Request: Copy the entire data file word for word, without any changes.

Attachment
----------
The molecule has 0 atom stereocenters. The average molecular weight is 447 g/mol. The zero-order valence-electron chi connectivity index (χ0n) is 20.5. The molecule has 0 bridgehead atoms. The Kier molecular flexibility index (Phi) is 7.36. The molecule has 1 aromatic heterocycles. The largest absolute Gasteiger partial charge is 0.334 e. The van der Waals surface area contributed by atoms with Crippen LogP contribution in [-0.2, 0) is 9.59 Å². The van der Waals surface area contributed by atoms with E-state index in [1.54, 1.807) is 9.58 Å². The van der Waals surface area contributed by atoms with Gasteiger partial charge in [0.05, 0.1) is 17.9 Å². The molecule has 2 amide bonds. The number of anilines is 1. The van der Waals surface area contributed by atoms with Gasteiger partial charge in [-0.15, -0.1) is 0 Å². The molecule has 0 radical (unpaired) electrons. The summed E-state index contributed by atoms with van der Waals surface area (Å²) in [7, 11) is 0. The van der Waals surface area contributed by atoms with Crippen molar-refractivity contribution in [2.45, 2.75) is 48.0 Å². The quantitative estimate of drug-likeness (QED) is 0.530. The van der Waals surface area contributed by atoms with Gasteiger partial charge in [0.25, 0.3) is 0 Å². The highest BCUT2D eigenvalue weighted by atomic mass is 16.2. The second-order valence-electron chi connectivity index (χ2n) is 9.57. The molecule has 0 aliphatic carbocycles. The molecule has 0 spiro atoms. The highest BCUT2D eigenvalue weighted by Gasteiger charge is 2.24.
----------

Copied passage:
The molecule has 0 atom stereocenters. The average molecular weight is 447 g/mol. The zero-order valence-electron chi connectivity index (χ0n) is 20.5. The molecule has 0 bridgehead atoms. The Kier molecular flexibility index (Phi) is 7.36. The molecule has 1 aromatic heterocycles. The largest absolute Gasteiger partial charge is 0.334 e. The van der Waals surface area contributed by atoms with Crippen LogP contribution in [-0.2, 0) is 9.59 Å². The van der Waals surface area contributed by atoms with E-state index in [1.54, 1.807) is 9.58 Å². The van der Waals surface area contributed by atoms with Gasteiger partial charge in [0.05, 0.1) is 17.9 Å². The molecule has 2 amide bonds. The number of anilines is 1. The van der Waals surface area contributed by atoms with Gasteiger partial charge in [-0.15, -0.1) is 0 Å². The molecule has 0 radical (unpaired) electrons. The summed E-state index contributed by atoms with van der Waals surface area (Å²) in [7, 11) is 0. The van der Waals surface area contributed by atoms with Crippen molar-refractivity contribution in [2.45, 2.75) is 48.0 Å². The quantitative estimate of drug-likeness (QED) is 0.530. The van der Waals surface area contributed by atoms with Gasteiger partial charge in [0.25, 0.3) is 0 Å². The highest BCUT2D eigenvalue weighted by atomic mass is 16.2. The second-order valence-electron chi connectivity index (χ2n) is 9.57. The molecule has 0 aliphatic carbocycles. The molecule has 0 spiro atoms. The highest BCUT2D eigenvalue weighted by Gasteiger charge is 2.24.